Cancer Myths … or Reality?
Ask an Expert: Should You Be Worried about Your Child's Birthmar…
The Doctors Dos and Don'ts for Putting Things 'Down There'
3 Tips for Cultivating More Gratitude and Kindness
What Is the Blue Poop Challenge -- And Should You Do It?
Is Drinking Chlorophyll Water Good for Your Health?
Can You Bring More Kindness and Compassion into Your Life?
How to Treat Summer Sandal Blisters
Is the TikTok Ab-Dance Worth Your Ten Minutes?
How to Treat Dry and Cracked Heels
How Long Should It Take for Your Food to Travel through Your Sys…
FDA-Approved Weight Loss Medication a Game Changer?
Legal Expert Wendy Murphy on the Importance of Public Uprisings
The Doctors' Best Dog Advice from Our Favorite Pet Lovers
Ask an Expert: How to Avoid Filler Fatigue
Ask an Expert: Are You Applying Sunscreen Wrong?
The Doctors Get Real about Popular TikTok Hacks
Ask an Expert: Essential Summer Sleep Tips to Beat the Heat
Ask an Expert: The Vital Post-Surgery Steps You Need to Follow
Cult Expert Rick Ross Identifies Popular Groups That Could Be Cu…
The Doctors welcome oncologist Dr. Lawrence Piro to address some things you may have heard or read in a headline regarding cancer and he weighs in on whether they are a myth or a reality.
If you sit for an hour you face a greater risk for 9 types of cancer: Dr. Piro says this is a myth, explaining he did a lot of research on this claim and tells us he even contacted The National Cancer Institute and says he was told this claim was a misquote. "There's no knowledge that I can find anywhere that sitting for an hour increases 9 kinds of cancer," he says. But he notes that a sedentary lifestyle can increase inflammation, increase the possibility of obesity, raises blood pressure and can increase the risk of cancer, but notes that taking a break for an hour is not the cause. The Doctors explain that people should think about how they are spending their entire day and not worry about just 1 hour.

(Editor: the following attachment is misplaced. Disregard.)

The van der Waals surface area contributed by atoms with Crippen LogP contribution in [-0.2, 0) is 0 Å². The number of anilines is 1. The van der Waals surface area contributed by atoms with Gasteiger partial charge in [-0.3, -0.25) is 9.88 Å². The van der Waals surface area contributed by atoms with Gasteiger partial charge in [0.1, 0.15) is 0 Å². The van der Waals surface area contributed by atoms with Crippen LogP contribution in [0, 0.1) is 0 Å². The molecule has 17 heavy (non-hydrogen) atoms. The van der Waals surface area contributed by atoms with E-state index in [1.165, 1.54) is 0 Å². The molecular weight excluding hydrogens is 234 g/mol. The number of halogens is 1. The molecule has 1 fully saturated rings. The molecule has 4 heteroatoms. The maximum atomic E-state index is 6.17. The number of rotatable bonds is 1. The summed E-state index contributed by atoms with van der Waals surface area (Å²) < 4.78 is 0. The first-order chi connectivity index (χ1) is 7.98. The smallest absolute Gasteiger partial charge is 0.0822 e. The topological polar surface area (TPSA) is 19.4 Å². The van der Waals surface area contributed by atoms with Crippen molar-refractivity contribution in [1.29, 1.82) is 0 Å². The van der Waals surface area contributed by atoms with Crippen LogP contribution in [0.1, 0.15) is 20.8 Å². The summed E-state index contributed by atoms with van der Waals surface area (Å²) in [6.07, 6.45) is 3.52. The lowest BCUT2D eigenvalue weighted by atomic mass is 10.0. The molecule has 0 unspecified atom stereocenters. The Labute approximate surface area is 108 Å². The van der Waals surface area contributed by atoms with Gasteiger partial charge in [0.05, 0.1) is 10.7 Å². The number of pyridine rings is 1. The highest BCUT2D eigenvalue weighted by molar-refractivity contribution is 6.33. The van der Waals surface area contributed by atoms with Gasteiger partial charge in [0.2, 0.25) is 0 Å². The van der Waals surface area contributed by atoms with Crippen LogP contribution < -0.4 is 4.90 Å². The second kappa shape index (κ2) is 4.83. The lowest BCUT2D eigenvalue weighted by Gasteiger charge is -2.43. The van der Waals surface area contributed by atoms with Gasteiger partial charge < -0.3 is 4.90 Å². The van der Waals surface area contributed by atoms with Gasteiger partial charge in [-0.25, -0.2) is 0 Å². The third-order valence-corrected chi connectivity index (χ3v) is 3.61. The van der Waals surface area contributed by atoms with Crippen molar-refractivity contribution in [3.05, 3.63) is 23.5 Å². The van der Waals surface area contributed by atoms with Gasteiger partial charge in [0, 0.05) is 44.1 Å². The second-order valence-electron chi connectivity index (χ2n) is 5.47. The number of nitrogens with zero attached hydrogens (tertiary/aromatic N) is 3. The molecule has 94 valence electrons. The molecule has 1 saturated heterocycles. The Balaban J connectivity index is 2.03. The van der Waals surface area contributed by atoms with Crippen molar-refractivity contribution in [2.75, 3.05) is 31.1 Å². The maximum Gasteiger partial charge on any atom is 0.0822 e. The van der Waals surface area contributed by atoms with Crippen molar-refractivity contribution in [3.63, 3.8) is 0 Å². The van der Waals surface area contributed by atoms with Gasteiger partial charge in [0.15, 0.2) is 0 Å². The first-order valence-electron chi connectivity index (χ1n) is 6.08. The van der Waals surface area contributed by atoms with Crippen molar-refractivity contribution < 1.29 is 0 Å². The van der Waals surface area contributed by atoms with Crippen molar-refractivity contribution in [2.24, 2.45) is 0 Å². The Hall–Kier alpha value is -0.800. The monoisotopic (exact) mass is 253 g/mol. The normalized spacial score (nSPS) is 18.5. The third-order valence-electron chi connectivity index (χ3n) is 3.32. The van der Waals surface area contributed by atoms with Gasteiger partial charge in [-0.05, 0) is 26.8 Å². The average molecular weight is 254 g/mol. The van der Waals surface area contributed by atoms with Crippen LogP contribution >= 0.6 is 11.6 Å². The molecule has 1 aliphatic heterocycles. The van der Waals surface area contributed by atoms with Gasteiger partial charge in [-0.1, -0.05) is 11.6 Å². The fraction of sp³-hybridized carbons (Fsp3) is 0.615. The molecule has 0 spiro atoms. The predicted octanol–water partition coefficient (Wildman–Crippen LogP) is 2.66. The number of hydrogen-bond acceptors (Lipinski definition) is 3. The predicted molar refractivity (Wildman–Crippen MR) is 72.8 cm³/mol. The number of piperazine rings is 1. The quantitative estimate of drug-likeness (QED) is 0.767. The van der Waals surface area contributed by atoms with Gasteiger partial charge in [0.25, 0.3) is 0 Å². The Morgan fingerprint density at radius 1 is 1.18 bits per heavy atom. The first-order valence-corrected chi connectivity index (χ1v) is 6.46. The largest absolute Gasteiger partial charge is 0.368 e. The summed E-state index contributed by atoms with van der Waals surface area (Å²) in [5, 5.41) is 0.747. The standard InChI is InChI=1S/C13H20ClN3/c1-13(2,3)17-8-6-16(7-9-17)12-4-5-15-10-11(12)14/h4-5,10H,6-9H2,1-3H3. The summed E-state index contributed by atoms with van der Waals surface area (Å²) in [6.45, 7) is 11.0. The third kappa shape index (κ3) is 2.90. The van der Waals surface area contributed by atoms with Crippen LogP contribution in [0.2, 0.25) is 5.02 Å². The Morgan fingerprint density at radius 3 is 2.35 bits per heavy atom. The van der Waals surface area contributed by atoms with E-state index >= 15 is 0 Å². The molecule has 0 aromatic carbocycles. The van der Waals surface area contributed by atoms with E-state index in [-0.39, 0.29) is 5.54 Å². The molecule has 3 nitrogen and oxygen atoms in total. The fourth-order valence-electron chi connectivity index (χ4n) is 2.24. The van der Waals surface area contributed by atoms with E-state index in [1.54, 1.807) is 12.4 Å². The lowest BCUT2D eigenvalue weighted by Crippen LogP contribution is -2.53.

Skin cancer rates are declining due to more people using sunscreen?: The oncologist says it is natural to think this is true, but this is actually a myth. He says in many cases those who use sunscreen often only apply it once and then go out into the sun and into the water do not reapply, which he says can lead to excessive sun exposure and possibly skin cancer. He notes that those who wear hats, long sleeves and avoid the sun are often more effective at cutting down their risk of getting skin cancer than those who use sunscreen and go out into the sun for hours and hours without reapplying.
The Doctors suggest the best approach is to use sunscreen and reapply often and also to use protective measures like hats, umbrellas and long sleeves while outside.